ENERGY INDEPENDENCE WITH PASSIVE HOUSE

ARTICLE BY TIM DELHEY EIAN, TE STUDIO This article describes the opportunities for energy independent buildings through application of the Passive House building energy standard. Passive House offers the potential for true energy independence. With its “energy conservation first” approach, Passive House minimizes the energy needs of a building radically right up front. This reduction allows for smaller renewable energy systems like solar photo voltaic or solar thermal to become very effective. In most circumstances, a Passive House building can be designed and retrofit to meet these standards:

· Net Zero Site Energy: A site ZEB (Zero Energy Building) produces at least as much
energy as it uses in a year, when accounted for at the site · Zero Utility Bill: Produce enough energy on site to offset the cost of all utility bills

· Net Zero Source Energy: A source ZEB produces at least as much energy as it uses
in a year, when accounted for at the source—the utility provider. Source energy refers to the primary energy used to generate and deliver the energy to the site. To calculate a building’s total source energy, imported and exported energy is multiplied by the appropriate site-to-source conversion multipliers (to account for generation and transmission losses) · Net Zero Energy Costs: In a net zero energy cost building, the amount of money the utility provider pays the building owner for the energy the building exports to the grid is at least equal to the amount the owner pays the utility for the energy services and energy used over the year · Net Zero Energy Emissions: A net-zero emissions building produces at least as much emissions-free renewable energy as it uses from emissions-producing energy sources. This is sometimes referred to as a carbon-neutral building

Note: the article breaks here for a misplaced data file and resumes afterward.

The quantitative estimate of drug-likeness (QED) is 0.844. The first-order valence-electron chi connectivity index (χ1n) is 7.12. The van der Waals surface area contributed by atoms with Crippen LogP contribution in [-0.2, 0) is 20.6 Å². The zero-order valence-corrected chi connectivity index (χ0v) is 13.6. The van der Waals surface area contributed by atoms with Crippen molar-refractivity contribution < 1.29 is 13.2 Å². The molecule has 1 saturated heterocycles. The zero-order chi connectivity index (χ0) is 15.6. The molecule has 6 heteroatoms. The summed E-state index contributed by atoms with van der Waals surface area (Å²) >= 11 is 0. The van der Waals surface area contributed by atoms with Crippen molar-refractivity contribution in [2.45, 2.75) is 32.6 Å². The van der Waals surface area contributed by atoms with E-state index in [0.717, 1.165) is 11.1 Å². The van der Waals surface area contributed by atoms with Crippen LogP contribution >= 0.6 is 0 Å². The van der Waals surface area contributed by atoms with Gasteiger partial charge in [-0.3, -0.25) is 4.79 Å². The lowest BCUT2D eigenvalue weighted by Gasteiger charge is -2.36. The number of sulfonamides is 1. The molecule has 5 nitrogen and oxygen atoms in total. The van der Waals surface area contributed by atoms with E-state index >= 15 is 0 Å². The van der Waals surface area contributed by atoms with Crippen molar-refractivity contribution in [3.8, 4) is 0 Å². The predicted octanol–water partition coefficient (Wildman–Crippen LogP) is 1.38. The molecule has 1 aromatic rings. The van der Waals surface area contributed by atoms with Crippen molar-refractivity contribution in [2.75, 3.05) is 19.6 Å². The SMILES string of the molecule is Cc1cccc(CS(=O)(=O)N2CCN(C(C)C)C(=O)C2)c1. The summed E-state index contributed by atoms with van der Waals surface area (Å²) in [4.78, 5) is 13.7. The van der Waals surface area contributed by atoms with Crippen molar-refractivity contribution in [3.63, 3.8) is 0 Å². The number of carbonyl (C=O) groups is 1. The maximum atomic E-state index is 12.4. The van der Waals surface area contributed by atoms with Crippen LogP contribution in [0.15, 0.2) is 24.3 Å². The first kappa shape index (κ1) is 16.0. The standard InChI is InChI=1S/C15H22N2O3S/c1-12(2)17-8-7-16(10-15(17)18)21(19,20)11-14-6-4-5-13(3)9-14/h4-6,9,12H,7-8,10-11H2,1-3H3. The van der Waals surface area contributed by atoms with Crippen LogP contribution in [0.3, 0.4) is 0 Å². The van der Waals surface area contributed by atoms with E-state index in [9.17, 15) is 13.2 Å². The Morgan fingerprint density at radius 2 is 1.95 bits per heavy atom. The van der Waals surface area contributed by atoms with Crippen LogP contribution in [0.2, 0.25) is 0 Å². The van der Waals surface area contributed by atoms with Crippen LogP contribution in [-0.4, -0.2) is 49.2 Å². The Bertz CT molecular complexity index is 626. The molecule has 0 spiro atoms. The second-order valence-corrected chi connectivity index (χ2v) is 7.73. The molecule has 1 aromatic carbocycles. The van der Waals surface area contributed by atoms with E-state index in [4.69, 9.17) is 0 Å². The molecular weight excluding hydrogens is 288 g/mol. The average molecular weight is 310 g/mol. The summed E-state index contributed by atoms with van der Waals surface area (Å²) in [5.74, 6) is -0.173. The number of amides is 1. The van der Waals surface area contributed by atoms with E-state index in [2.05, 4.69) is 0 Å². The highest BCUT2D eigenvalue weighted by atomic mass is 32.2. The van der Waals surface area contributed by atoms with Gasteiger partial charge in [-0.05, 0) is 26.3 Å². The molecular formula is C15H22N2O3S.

· Carbon Offset and Net Positive Energy: A building offsets more CO2 than produced
at the utility provider to deliver the energy consumed on site. It produces more energy than used at the utility provider to deliver site energy. In this case, the building helps offset energy used elsewhere All the above options offer a clear path to energy independence—both for the building, as well as society. An energy independent building is a true asset for an uncertain energy future.

© TE Studio, Ltd.

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11/23/12

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